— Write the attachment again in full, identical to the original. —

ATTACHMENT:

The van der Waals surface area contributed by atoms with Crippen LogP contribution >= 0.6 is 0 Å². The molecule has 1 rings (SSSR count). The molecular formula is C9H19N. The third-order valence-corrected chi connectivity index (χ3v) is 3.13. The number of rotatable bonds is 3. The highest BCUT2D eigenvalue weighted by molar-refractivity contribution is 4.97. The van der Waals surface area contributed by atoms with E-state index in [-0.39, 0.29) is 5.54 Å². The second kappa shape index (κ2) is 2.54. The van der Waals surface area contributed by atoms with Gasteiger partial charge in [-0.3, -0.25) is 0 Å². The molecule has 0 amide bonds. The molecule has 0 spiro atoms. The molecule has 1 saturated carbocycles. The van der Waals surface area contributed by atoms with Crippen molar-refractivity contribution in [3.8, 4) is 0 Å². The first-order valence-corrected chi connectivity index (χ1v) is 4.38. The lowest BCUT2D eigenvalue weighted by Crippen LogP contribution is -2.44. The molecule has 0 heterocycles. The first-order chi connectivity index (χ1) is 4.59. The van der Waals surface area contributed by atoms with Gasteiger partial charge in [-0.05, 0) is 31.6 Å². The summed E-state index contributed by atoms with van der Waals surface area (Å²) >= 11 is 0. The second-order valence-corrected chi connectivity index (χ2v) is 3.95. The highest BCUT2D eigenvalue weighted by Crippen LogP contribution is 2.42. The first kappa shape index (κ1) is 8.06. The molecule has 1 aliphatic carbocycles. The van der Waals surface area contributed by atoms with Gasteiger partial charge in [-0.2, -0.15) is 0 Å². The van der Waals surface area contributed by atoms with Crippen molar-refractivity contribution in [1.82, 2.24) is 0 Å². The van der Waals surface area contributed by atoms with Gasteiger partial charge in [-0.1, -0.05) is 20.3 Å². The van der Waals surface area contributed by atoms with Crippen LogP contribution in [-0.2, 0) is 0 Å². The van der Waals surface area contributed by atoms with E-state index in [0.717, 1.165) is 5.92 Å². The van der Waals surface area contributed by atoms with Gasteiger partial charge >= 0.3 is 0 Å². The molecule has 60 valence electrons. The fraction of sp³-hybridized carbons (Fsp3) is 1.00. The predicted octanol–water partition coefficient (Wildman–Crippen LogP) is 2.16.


The van der Waals surface area contributed by atoms with Crippen LogP contribution >= 0.6 is 0 Å². The molecule has 1 rings (SSSR count). The molecular formula is C9H19N. The third-order valence-corrected chi connectivity index (χ3v) is 3.13. The number of rotatable bonds is 3. The highest BCUT2D eigenvalue weighted by molar-refractivity contribution is 4.97. The van der Waals surface area contributed by atoms with E-state index in [-0.39, 0.29) is 5.54 Å². The second kappa shape index (κ2) is 2.54. The van der Waals surface area contributed by atoms with Gasteiger partial charge in [-0.3, -0.25) is 0 Å². The molecule has 0 amide bonds. The molecule has 0 spiro atoms. The molecule has 1 saturated carbocycles. The van der Waals surface area contributed by atoms with Crippen molar-refractivity contribution in [3.8, 4) is 0 Å². The first-order valence-corrected chi connectivity index (χ1v) is 4.38. The lowest BCUT2D eigenvalue weighted by Crippen LogP contribution is -2.44. The molecule has 0 heterocycles. The first-order chi connectivity index (χ1) is 4.59. The van der Waals surface area contributed by atoms with Gasteiger partial charge in [-0.05, 0) is 31.6 Å². The summed E-state index contributed by atoms with van der Waals surface area (Å²) >= 11 is 0. The second-order valence-corrected chi connectivity index (χ2v) is 3.95. The highest BCUT2D eigenvalue weighted by Crippen LogP contribution is 2.42. The first kappa shape index (κ1) is 8.06. The molecule has 1 aliphatic carbocycles. The van der Waals surface area contributed by atoms with Gasteiger partial charge in [-0.2, -0.15) is 0 Å². The van der Waals surface area contributed by atoms with Crippen molar-refractivity contribution in [1.82, 2.24) is 0 Å². The van der Waals surface area contributed by atoms with Gasteiger partial charge in [-0.1, -0.05) is 20.3 Å². The van der Waals surface area contributed by atoms with Crippen LogP contribution in [-0.2, 0) is 0 Å². The van der Waals surface area contributed by atoms with E-state index in [0.717, 1.165) is 5.92 Å². The van der Waals surface area contributed by atoms with Gasteiger partial charge >= 0.3 is 0 Å². The molecule has 60 valence electrons. The fraction of sp³-hybridized carbons (Fsp3) is 1.00. The predicted octanol–water partition coefficient (Wildman–Crippen LogP) is 2.16.